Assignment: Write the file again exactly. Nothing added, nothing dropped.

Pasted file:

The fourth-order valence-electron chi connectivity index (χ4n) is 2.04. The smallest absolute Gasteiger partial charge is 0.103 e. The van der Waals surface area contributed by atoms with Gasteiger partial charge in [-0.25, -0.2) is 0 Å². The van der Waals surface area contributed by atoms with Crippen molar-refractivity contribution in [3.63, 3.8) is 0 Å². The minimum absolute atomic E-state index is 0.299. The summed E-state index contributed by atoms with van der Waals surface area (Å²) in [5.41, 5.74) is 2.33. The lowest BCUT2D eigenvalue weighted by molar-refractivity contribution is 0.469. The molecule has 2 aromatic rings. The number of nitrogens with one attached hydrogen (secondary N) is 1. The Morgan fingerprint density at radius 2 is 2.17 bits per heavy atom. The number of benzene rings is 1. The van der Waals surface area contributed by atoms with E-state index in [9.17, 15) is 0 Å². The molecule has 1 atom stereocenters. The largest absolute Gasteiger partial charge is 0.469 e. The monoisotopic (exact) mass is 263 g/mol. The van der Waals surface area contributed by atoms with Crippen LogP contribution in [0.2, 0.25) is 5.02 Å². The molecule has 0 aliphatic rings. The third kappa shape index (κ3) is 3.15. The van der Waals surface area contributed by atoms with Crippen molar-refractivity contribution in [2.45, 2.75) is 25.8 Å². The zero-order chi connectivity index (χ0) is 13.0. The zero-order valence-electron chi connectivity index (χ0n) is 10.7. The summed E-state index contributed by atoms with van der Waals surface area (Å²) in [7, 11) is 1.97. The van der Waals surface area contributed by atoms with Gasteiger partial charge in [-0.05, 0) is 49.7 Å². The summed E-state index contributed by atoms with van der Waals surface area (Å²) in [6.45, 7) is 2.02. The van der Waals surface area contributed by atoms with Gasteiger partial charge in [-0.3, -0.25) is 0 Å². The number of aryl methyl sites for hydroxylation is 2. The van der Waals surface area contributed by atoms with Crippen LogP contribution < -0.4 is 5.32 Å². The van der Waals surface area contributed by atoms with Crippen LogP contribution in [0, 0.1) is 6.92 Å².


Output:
The fourth-order valence-electron chi connectivity index (χ4n) is 2.04. The smallest absolute Gasteiger partial charge is 0.103 e. The van der Waals surface area contributed by atoms with Gasteiger partial charge in [-0.25, -0.2) is 0 Å². The van der Waals surface area contributed by atoms with Crippen molar-refractivity contribution in [3.63, 3.8) is 0 Å². The minimum absolute atomic E-state index is 0.299. The summed E-state index contributed by atoms with van der Waals surface area (Å²) in [5.41, 5.74) is 2.33. The lowest BCUT2D eigenvalue weighted by molar-refractivity contribution is 0.469. The molecule has 2 aromatic rings. The number of nitrogens with one attached hydrogen (secondary N) is 1. The Morgan fingerprint density at radius 2 is 2.17 bits per heavy atom. The number of benzene rings is 1. The van der Waals surface area contributed by atoms with E-state index in [9.17, 15) is 0 Å². The molecule has 1 atom stereocenters. The largest absolute Gasteiger partial charge is 0.469 e. The monoisotopic (exact) mass is 263 g/mol. The van der Waals surface area contributed by atoms with Crippen LogP contribution in [0.2, 0.25) is 5.02 Å². The molecule has 0 aliphatic rings. The third kappa shape index (κ3) is 3.15. The van der Waals surface area contributed by atoms with Crippen molar-refractivity contribution in [2.45, 2.75) is 25.8 Å². The zero-order chi connectivity index (χ0) is 13.0. The zero-order valence-electron chi connectivity index (χ0n) is 10.7. The summed E-state index contributed by atoms with van der Waals surface area (Å²) in [7, 11) is 1.97. The van der Waals surface area contributed by atoms with Gasteiger partial charge in [-0.05, 0) is 49.7 Å². The summed E-state index contributed by atoms with van der Waals surface area (Å²) in [6.45, 7) is 2.02. The van der Waals surface area contributed by atoms with Gasteiger partial charge in [-0.3, -0.25) is 0 Å². The number of aryl methyl sites for hydroxylation is 2. The van der Waals surface area contributed by atoms with Crippen LogP contribution < -0.4 is 5.32 Å². The van der Waals surface area contributed by atoms with Crippen LogP contribution in [0, 0.1) is 6.92 Å².